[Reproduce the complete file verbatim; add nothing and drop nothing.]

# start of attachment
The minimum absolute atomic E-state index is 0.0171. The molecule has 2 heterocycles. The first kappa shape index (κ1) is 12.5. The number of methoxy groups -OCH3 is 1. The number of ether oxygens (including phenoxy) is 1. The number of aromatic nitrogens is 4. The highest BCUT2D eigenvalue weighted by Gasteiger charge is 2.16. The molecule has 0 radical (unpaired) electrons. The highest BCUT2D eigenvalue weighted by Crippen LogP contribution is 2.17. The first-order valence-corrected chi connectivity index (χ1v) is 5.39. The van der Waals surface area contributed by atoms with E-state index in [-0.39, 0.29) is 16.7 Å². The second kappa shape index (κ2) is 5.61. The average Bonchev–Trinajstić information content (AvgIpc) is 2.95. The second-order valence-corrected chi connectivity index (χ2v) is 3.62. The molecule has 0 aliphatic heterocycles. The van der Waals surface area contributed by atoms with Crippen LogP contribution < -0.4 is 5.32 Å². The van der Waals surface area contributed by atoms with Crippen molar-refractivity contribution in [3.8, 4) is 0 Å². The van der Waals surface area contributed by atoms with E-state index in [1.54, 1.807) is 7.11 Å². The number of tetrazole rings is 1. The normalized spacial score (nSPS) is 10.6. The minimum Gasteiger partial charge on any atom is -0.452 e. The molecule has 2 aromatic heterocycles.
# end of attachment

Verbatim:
The minimum absolute atomic E-state index is 0.0171. The molecule has 2 heterocycles. The first kappa shape index (κ1) is 12.5. The number of methoxy groups -OCH3 is 1. The number of ether oxygens (including phenoxy) is 1. The number of aromatic nitrogens is 4. The highest BCUT2D eigenvalue weighted by Gasteiger charge is 2.16. The molecule has 0 radical (unpaired) electrons. The highest BCUT2D eigenvalue weighted by Crippen LogP contribution is 2.17. The first-order valence-corrected chi connectivity index (χ1v) is 5.39. The van der Waals surface area contributed by atoms with E-state index in [-0.39, 0.29) is 16.7 Å². The second kappa shape index (κ2) is 5.61. The average Bonchev–Trinajstić information content (AvgIpc) is 2.95. The second-order valence-corrected chi connectivity index (χ2v) is 3.62. The molecule has 0 aliphatic heterocycles. The van der Waals surface area contributed by atoms with Crippen LogP contribution < -0.4 is 5.32 Å². The van der Waals surface area contributed by atoms with Crippen molar-refractivity contribution in [3.8, 4) is 0 Å². The van der Waals surface area contributed by atoms with E-state index in [1.54, 1.807) is 7.11 Å². The number of tetrazole rings is 1. The normalized spacial score (nSPS) is 10.6. The minimum Gasteiger partial charge on any atom is -0.452 e. The molecule has 2 aromatic heterocycles.